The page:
The term heart disease is a broad term that may refer to a number of different ailments, including issues with the heart’s electrical system, valve system, or its pumping ability. Generally speaking, however, “heart disease” is most often referring to coronary artery disease (CAD). In cases of coronary artery disease, there are blockages in the arteries that supply oxygen to your heart.

Let’s take a look at some of the important distinctions in heart disease risk factors and symptoms for women.

Risk Factors that Men and Women Share

Some risk factors for heart disease in men are the same as they are for women. Smoking, high cholesterol, high blood pressure, diabetes, and family history are major risk factors for heart disease in both genders. The difference is that some of these factors affect women to a greater degree. Women with diabetes have a much higher risk of heart disease, as do those who smoke.

Risk Factors for Women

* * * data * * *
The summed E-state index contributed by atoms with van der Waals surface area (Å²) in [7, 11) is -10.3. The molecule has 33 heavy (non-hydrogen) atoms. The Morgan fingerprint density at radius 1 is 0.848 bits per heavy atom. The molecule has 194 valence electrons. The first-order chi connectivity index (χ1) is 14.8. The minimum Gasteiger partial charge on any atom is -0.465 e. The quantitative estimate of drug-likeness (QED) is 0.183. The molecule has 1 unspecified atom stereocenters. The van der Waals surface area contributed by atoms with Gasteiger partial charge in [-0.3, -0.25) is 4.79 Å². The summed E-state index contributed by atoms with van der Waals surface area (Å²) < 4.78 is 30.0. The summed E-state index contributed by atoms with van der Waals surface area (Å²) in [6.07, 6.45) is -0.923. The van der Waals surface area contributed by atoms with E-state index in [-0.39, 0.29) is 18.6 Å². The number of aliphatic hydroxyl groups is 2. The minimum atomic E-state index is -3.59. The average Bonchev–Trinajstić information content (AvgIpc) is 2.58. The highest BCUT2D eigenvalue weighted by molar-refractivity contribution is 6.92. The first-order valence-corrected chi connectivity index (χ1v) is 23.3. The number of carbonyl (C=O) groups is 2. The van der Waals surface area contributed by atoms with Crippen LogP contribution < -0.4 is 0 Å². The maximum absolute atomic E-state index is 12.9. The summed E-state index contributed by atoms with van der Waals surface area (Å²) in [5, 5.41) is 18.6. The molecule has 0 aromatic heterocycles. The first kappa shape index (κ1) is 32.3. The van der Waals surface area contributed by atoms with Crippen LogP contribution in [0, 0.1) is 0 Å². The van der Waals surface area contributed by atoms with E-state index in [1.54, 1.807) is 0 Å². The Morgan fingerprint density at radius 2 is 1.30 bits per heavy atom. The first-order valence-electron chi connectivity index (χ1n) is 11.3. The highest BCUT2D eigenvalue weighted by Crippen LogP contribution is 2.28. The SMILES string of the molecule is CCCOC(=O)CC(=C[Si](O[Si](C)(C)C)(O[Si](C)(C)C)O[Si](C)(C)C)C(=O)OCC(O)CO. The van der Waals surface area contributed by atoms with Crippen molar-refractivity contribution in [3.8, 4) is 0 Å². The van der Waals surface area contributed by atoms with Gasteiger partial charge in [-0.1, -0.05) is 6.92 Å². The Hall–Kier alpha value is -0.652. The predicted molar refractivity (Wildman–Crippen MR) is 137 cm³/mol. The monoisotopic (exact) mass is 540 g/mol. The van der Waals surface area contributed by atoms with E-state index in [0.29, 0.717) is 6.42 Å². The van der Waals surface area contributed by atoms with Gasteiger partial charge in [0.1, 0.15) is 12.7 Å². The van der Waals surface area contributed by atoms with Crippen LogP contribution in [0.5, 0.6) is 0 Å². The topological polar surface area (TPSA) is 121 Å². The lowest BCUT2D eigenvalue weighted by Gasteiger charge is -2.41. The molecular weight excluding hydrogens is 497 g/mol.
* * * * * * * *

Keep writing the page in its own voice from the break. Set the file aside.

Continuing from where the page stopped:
Separate from those risk factors that men and women share, there are some factors that are very different for men and women. Women are much more prone to metabolic syndrome, which increases your risk for CAD. The hormonal changes in menopausal and post-menopausal women as well as in pregnancy, may adversely impact heart health. In cases of the former, a loss of estrogen may negatively affect the small blood vessels.

Symptoms for Women

Men and women also experience different symptoms of heart disease. While men are more likely to complain of pressure in their chests, women often experience symptoms that are typically more vague– symptoms such as:

  • Jaw pain
  • Back pain
  • Nausea
  • Sweating
  • Marked fatigue
  • Vomiting
  • Dizziness

Women are also more affected by mental stresses and depression. Because all of these issues can be caused by many different reasons, heart disease in women is often harder to diagnose.

When to Get Help

If you are experiencing vague but atypical symptoms like the ones listed above, it’s important not to be immediately dismissive of your discomfort. Additionally, if you’re already at a higher risk for heart disease due to your specific risk factors, it is important to pay careful attention to your body. It is always important to keep track of your numbers, especially your blood pressure, cholesterol, BMI, and waist circumference.

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